Published at The Josias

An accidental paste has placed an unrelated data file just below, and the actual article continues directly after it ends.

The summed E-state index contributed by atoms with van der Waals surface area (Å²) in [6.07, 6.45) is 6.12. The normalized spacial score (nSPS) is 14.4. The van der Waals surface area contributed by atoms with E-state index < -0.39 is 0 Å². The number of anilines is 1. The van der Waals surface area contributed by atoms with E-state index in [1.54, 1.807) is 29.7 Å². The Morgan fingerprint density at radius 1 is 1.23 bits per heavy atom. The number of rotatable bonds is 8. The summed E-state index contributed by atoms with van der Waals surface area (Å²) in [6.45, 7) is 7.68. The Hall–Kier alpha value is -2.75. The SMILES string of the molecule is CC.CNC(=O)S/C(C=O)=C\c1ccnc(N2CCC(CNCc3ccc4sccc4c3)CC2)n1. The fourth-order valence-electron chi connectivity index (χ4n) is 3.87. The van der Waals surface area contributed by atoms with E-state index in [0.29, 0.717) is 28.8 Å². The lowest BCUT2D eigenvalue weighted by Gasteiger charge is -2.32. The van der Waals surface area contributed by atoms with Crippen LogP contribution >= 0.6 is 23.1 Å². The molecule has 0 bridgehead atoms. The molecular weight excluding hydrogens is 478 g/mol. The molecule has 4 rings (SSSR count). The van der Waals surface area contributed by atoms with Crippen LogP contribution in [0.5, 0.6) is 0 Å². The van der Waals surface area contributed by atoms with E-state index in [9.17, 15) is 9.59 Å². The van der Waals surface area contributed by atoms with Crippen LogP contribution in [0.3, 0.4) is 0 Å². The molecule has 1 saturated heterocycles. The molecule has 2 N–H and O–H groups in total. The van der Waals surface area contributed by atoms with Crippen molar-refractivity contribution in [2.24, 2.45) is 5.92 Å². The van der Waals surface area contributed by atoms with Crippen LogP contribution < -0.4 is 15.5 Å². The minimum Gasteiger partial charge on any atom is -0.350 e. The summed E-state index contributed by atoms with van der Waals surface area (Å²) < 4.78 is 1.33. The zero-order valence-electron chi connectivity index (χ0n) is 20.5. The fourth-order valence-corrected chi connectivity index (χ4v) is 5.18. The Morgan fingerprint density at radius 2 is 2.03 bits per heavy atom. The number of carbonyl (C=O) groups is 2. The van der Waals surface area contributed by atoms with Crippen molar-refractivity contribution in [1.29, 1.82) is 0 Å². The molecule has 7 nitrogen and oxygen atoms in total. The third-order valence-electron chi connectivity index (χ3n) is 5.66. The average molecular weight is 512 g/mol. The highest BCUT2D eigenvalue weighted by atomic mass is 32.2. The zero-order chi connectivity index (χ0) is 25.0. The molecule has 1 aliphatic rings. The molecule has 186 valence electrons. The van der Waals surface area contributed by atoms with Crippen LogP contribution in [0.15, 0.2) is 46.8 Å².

The question of direct versus representative democracy is first of all cast within the wider question of what legitimate political authority is. Although that question has historically been closely tied to theological issues, political reality and political thought in modernity are strongly defined by an explicit rejection of any such links. Hence, understanding the modern problem of political authority requires taking this historical reality and its rejection into account. More specifically, the rejection of divine omnipotence has shifted that omnipotence to the modern secular state with all the ensuing problems of trying to tame it. Direct democracy is then arguably the final step in the gradual emergence of human autonomy, since representative democracy fails to really place authority in the people. However, that same argument of human freedom and equality can be used to defend the right of secession, otherwise even a direct democratic state would fail to live up to its ideals. This leads to the question of the justification of these individual rights in the first place, and a brief version of the argument from argumentation is presented, able to legitimate private property and self-defense. However, this argument opens up the possibility that someone claiming to be God would thereby acquire supreme political authority, though this need not have the fearsome implications that are usually associated with it. Finally, given that the main danger lies in the modern omnipotent state, both direct democracy and monarchical rule share the characteristic of locating authority in real and concrete human beings, and are commendable for that.